Jaroslav Halak and Carey Price are battling for crease supremacy in Montreal. (Photo by Len Redkoles/NHLI via Getty Images)
In the interest of integrity and honesty, I’ll state now that the comb I’ll use to sift through the Montreal Canadiens’ goaltending situation will not be nearly as fine-toothed as the one employed by Chris Boyle in a hyper-detailed breakdown of the Carey Price/Jaroslav Halak dynamic.
But I do have my take.
Of the many questions asked on a Montreal game day, the one most consistently posed to coach Jacques Martin is, “Who will be your starting goalie tonight?”
There’s a two-fold, interrelated reason for the query’s frequency. First of all, Martin has decided he won’t announce a starter until game day – but the question always has to be asked only because neither Price nor Halak has done much rein-grabbing this year.
Both young goalies have been given a shot to establish themselves as the team’s No. 1 man, which is a positive departure from previous seasons in which it seemed mandated from above that Price would be the main guy, regardless of the fact the only time he really looked like Patrick Roy was when giving a mock salute to the Bell Centre crowd.
Price and Halak have each appeared ready to assume the top spot at times this season, usually right before a soft goal or wrenching loss put the entire situation back to Square 1.
Halak has the better record (5-3 compared to 3-7), but Price has the high-end performances. Of Montreal’s eight wins this year, three were a direct result of outstanding outings by Price in which he stopped 43, 34 and 42 shots.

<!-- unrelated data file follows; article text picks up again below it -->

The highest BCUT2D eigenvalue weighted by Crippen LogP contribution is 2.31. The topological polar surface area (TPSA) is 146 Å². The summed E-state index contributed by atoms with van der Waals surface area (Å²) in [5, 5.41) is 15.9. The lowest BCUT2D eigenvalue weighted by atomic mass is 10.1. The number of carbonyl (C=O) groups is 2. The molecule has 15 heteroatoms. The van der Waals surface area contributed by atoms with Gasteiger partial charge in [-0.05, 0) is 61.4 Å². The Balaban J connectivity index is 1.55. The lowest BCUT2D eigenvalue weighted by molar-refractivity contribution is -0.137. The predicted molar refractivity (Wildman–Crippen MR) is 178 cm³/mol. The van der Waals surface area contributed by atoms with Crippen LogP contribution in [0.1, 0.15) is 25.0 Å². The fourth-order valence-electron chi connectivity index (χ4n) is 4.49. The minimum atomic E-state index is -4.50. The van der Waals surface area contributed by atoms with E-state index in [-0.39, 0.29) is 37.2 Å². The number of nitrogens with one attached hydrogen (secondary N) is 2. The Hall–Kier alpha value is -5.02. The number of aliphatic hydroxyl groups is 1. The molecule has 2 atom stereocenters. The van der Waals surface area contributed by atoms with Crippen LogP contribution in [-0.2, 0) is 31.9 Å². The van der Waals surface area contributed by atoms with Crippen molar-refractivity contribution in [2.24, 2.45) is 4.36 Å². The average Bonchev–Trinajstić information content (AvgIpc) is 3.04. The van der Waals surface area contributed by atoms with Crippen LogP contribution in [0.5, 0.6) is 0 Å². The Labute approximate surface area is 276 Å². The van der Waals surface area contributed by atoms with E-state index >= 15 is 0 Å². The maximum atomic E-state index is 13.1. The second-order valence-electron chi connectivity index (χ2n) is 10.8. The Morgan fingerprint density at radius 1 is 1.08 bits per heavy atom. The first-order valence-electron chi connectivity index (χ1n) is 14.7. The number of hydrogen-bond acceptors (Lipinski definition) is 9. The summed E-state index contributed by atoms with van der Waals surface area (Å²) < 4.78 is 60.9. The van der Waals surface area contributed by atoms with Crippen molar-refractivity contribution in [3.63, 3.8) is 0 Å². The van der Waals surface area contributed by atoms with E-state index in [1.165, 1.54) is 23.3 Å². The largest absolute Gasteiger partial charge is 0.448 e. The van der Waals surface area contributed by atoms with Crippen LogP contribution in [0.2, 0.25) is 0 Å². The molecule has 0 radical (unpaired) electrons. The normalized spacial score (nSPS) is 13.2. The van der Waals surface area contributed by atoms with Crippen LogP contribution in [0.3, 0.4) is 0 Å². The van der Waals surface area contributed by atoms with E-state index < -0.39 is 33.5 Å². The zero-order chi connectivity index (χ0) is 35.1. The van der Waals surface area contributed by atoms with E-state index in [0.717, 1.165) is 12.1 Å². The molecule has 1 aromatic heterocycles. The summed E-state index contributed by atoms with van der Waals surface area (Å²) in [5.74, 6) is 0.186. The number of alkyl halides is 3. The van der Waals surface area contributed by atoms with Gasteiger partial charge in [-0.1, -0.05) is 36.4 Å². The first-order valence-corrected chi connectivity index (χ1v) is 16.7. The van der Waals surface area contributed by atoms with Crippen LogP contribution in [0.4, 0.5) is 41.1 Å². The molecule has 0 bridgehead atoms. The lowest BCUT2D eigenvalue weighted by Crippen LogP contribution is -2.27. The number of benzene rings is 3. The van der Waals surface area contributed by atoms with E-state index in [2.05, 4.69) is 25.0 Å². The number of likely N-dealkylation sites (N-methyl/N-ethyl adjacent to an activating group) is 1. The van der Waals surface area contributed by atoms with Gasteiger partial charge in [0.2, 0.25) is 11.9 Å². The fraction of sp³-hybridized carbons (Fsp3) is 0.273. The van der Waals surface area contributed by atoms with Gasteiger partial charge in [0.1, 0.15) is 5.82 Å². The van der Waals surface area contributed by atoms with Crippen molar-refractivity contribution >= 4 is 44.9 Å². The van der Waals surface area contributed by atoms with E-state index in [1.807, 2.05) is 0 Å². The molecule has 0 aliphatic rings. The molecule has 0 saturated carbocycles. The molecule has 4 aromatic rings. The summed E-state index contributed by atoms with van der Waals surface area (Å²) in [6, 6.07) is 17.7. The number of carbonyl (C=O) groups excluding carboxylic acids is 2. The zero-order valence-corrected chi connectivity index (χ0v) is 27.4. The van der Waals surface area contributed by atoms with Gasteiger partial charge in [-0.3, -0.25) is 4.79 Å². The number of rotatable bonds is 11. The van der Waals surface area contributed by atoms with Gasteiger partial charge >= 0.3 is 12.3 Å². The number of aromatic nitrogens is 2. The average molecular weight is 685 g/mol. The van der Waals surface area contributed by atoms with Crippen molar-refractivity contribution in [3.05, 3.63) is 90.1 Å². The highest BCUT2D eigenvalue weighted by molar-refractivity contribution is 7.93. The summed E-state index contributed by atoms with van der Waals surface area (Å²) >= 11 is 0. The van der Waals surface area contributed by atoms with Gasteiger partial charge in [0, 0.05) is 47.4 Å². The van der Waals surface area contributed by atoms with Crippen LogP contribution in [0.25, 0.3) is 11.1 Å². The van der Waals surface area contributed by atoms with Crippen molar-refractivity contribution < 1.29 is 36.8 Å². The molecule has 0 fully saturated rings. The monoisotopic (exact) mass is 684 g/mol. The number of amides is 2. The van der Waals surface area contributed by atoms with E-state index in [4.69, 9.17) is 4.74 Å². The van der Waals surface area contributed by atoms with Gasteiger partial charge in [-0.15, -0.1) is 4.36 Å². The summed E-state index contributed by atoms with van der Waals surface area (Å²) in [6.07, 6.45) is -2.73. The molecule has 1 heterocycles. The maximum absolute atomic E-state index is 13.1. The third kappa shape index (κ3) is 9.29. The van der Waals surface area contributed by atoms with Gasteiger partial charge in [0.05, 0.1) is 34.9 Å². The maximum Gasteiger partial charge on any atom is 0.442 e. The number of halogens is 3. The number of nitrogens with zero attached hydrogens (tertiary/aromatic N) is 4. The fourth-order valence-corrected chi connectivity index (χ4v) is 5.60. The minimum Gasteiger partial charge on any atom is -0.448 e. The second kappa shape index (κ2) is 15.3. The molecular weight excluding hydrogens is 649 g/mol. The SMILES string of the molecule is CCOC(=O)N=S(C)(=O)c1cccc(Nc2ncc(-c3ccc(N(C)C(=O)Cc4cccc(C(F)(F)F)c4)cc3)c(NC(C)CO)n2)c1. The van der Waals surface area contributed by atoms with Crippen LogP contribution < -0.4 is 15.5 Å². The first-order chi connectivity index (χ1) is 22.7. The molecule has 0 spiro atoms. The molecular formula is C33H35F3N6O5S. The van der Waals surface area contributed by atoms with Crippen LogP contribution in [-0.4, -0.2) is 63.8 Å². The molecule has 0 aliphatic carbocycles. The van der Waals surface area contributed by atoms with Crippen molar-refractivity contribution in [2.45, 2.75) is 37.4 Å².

It’s not that the 22-year-old has been terrible in his other starts; he just hasn’t consistently played at the level Montreal needs him to be at.
Enter Halak, who usually provides a steadying influence, if not spectacular play. Good as Halak, 24, has been at times over his career with the Habs, it still feels to me like he’s in goalie purgatory, not quite a true No. 1, but worthy of more than infrequent backup duty.
It should also be pointed out that neither puckstopper has had a ton of help from a pop-gun offense that has just two goals in its past three games, something that makes a goalie’s margin for error awful thin.
Speaking of thin, the Habs are also playing without regular blueliners Andrei Markov, Ryan O’Byrne and Hal Gill, while still adapting to the teachings of a new coach. Those facts have combined to create some quality scoring chances for opponents, to say the least.
I know I promised my own take on this masked mess, but I’m not sure I can put it better than Boyle did in his piece (which came out before Halak’s 1-0 loss to Calgary on Tuesday):
“My opinion? If this team was a legit contender I could understand the cry for consistency and the Halak argument, but with a team that looks to be middle of the pack I would ride out the inconsistencies of the goaltender with the higher ceiling (Price).”
Couldn’t agree more…until the next back-breaker.
We’ve all seen guys go 4-for-4 in target-shooting events before, but Glen Metropolit added a new slap-happy twist on blowing up pies at the Canadiens skills comp.
SIGN OF THE BEAST
The Sharks have the league’s best record, the Canes the worst, but none is scarier than the Isles’ 6-6-6 mark after Wednesday night’s shootout loss to the Caps.
Ryan Dixon is a writer and copy editor for The Hockey News magazine, the co-author of the book Hockey's Young Guns and a regular contributor to THN.com. His blog appears Thursdays and his column, Top Shelf, appears Wednesdays.
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